CalPERS is going to look again at adjusting its investment forecast, a move that could increase taxpayer contributions while ramping up the political heat on public pension funds in California.
Just a year ago, the board of the California Public Employees' Retirement System ignored recommendations from senior staff to cut its forecast a quarter-point, to 7.5 percent.
Yet on Tuesday, senior actuary Alan Milligan said CalPERS staff will make another recommendation to the board next month.
He didn't say what the recommendation will be. But other big public pension funds have been cutting their forecasts in recent years to reflect a tougher investment climate.
The California State Teachers' Retirement System, or CalSTRS, lowered its forecast a quarter-point to 7.5 percent in early February. It was CalSTRS' second forecast cut in a little over a year.
CalPERS earned just 1.1 percent on its investments in calendar 2011, well below the 7.75 percent forecast. Despite a strong January, chief investment officer Joseph Dear warned earlier this week that the markets remain tumultuous.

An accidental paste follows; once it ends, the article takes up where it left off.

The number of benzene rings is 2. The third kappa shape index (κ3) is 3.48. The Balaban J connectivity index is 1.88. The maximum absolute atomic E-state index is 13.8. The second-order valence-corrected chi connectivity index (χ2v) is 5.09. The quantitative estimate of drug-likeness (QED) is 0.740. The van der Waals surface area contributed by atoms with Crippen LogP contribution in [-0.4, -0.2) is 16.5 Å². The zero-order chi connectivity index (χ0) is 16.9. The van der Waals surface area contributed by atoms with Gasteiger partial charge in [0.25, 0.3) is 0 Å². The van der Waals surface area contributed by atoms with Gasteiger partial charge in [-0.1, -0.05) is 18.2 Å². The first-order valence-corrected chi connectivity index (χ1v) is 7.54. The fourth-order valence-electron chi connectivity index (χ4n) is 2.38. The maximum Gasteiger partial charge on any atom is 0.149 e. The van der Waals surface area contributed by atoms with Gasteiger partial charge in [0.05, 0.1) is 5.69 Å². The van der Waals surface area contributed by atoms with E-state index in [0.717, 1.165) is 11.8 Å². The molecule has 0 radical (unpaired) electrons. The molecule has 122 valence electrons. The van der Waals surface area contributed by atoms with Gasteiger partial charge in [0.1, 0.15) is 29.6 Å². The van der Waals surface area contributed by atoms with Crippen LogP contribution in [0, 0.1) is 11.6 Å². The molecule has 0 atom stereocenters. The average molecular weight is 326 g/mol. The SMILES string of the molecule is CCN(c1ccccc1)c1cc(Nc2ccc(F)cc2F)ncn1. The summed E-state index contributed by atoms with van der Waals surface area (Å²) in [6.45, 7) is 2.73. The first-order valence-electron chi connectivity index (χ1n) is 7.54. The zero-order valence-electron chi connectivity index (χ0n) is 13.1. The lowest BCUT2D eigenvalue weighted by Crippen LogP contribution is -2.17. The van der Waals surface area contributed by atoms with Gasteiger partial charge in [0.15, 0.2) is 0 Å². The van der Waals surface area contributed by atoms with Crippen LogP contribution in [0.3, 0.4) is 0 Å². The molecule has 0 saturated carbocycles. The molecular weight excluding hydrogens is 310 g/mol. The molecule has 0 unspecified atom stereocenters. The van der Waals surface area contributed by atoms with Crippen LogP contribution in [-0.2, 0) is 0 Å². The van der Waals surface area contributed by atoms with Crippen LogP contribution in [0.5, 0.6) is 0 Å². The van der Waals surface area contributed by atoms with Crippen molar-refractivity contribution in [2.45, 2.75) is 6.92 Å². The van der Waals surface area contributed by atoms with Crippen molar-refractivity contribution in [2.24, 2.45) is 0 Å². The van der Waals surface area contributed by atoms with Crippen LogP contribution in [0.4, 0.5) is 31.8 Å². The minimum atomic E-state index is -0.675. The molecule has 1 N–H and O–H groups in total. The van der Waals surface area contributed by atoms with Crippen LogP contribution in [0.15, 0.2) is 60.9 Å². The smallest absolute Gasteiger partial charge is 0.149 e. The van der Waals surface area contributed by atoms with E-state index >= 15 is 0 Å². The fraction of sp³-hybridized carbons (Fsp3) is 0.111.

Investment forecasts are crucial tools used in determining how much money a pension fund needs to pay its bills.
The forecasts rarely change; CalPERS' current forecast of 7.75 percent has held steady since 2003.
The lower the forecast, the more money the pension funds need from taxpayers and employees. CalSTRS believes its latest reduction means the teachers' pension fund needs an additional $500 million a year in contributions.
Currently, CalPERS gets a combined $11 billion a year from employees and state and local taxpayers.
Unlike the teachers' fund, CalPERS has the power to impose higher contributions on state and local governments without the Legislature's permission.
But a big rate increase could provide more ammunition to Gov. Jerry Brown and legislative Republicans, who want to overhaul the pension system to curtail costs.